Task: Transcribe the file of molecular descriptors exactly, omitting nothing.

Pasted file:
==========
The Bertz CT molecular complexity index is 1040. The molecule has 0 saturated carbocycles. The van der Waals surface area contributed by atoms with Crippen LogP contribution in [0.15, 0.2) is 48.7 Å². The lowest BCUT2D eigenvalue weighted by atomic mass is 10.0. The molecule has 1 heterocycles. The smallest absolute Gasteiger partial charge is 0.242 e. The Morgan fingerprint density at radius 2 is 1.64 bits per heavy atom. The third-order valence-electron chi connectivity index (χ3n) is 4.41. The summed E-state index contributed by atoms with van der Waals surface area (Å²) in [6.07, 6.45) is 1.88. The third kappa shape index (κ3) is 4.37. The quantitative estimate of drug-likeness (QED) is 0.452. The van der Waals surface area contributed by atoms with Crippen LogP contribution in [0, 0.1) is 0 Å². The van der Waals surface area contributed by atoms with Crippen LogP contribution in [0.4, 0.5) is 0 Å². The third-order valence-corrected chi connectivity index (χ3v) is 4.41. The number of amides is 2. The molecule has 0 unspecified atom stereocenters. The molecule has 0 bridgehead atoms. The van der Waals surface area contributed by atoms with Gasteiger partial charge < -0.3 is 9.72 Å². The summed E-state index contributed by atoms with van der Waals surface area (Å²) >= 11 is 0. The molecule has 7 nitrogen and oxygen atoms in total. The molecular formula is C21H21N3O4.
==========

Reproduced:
The Bertz CT molecular complexity index is 1040. The molecule has 0 saturated carbocycles. The van der Waals surface area contributed by atoms with Crippen LogP contribution in [0.15, 0.2) is 48.7 Å². The lowest BCUT2D eigenvalue weighted by atomic mass is 10.0. The molecule has 1 heterocycles. The smallest absolute Gasteiger partial charge is 0.242 e. The Morgan fingerprint density at radius 2 is 1.64 bits per heavy atom. The third-order valence-electron chi connectivity index (χ3n) is 4.41. The summed E-state index contributed by atoms with van der Waals surface area (Å²) in [6.07, 6.45) is 1.88. The third kappa shape index (κ3) is 4.37. The quantitative estimate of drug-likeness (QED) is 0.452. The van der Waals surface area contributed by atoms with Crippen LogP contribution in [0, 0.1) is 0 Å². The van der Waals surface area contributed by atoms with Crippen LogP contribution in [0.4, 0.5) is 0 Å². The third-order valence-corrected chi connectivity index (χ3v) is 4.41. The number of amides is 2. The molecule has 0 unspecified atom stereocenters. The molecule has 0 bridgehead atoms. The van der Waals surface area contributed by atoms with Gasteiger partial charge < -0.3 is 9.72 Å². The summed E-state index contributed by atoms with van der Waals surface area (Å²) >= 11 is 0. The molecule has 7 nitrogen and oxygen atoms in total. The molecular formula is C21H21N3O4.